This morning, CFR hosted Mexico’s president Felipe Calderón in its Washington D.C. office for a brief presentation and question and answer session (you can read the transcript here). The conversation covered a vast number of topics, with Calderón’s prepared remarks highlighting his administration’s achievements and the questions and answers delving deeper into specific issues, such as Mexico’s energy sector and Calderón’s fight against organized crime.
To sum up the past six years in office, Calderón highlighted his country’s achievements in concrete numbers: opening 140 new public universities, building or repairing 3000 new health clinics, and constructing or repairing some 20,000 km of roads. He also spoke more conceptually of Mexico’s successes: arguing that its adherence to free trade and fiscal responsibility enabled a quick recovery from the 2009 global financial crisis, the rise of Mexico’s middle class, and its increasing global competitiveness. He emphasized the importance of Mexico’s neighbors—spanning from Canada to Chile—in boosting Mexico’s production and broader economy, and in particular the benefits of economic integration with the United States for both nations. He then turned to security, talking about his government’s efforts to strengthen the rule of law over the last six years, and placing the root of the problems on both sides of the U.S.-Mexico border (Mexico’s weak rule of law and U.S. drug demand and lax gun laws).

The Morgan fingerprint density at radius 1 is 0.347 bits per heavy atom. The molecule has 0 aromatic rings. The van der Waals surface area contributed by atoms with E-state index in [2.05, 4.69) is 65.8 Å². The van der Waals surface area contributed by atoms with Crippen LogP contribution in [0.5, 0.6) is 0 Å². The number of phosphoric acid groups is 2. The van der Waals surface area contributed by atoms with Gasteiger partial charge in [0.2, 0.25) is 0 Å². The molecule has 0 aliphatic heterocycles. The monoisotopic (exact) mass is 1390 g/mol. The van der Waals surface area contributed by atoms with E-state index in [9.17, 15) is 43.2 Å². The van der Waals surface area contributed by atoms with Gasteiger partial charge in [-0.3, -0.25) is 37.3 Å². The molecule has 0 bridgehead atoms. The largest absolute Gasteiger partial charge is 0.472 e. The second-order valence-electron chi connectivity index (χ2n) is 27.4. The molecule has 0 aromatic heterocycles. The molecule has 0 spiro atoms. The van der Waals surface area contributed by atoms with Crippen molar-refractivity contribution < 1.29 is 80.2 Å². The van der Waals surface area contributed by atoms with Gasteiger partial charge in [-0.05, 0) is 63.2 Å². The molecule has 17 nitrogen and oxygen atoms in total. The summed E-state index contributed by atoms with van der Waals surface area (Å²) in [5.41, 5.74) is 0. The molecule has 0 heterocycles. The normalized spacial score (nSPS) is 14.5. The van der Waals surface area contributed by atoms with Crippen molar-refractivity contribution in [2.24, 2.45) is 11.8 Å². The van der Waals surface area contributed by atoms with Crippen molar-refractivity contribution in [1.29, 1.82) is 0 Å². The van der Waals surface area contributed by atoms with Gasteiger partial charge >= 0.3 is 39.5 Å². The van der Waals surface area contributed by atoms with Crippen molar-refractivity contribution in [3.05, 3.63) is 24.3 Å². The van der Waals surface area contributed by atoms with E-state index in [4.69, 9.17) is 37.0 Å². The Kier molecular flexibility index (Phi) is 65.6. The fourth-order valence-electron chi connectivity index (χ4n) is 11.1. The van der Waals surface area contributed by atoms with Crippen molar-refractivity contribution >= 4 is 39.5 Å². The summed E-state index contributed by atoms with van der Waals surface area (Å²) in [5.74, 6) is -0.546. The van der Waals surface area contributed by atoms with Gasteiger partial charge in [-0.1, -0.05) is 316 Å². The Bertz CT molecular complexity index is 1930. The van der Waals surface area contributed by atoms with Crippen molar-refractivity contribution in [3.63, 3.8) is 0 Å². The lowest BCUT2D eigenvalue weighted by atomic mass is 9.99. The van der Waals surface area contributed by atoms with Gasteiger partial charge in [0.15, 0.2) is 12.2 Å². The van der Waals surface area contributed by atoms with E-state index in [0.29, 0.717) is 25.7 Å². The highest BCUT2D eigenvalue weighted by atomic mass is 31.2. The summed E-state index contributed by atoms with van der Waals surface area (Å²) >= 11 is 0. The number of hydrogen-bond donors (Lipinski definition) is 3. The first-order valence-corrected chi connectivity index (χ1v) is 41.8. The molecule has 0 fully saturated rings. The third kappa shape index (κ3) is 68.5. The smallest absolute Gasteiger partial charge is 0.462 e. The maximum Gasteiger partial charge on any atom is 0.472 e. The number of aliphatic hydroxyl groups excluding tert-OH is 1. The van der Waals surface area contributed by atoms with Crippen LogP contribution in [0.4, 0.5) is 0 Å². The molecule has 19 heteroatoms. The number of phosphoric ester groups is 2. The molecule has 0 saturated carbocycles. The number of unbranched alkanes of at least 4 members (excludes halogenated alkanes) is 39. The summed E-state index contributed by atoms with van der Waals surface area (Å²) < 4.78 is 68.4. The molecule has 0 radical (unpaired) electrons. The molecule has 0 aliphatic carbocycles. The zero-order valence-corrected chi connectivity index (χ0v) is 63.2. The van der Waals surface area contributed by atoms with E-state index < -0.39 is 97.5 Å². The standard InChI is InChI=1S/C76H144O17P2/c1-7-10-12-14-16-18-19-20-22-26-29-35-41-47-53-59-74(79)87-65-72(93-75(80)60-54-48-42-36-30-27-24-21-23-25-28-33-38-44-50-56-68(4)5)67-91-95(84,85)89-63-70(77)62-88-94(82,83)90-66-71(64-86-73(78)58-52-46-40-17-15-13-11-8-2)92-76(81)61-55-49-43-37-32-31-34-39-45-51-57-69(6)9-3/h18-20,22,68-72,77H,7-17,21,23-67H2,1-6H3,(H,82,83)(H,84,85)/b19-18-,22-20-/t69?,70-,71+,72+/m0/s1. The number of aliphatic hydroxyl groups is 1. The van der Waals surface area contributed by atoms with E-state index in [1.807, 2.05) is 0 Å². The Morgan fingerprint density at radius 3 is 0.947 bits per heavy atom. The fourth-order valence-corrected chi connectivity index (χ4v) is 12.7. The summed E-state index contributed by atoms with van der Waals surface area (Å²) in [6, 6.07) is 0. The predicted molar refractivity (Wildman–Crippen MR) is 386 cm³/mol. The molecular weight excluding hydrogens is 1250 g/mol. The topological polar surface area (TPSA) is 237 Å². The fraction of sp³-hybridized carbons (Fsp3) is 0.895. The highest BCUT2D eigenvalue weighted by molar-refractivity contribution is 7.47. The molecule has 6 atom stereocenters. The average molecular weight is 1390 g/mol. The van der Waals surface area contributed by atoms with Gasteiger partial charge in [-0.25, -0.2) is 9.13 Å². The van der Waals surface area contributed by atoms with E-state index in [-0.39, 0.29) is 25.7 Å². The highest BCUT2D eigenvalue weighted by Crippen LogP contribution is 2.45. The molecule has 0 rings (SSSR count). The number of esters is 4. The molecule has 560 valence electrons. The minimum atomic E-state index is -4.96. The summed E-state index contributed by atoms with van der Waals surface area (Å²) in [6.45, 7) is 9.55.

Calderón’s speech defines his legacy as he sees it. It also endeavors to influence the agenda of the next Mexican administration, urging the Peña Nieto government to continue integrating with North America, and to continue his path in the fight against drug-related violence.
Published in conjunction with Latin America’s Moment at the Council on Foreign Relations.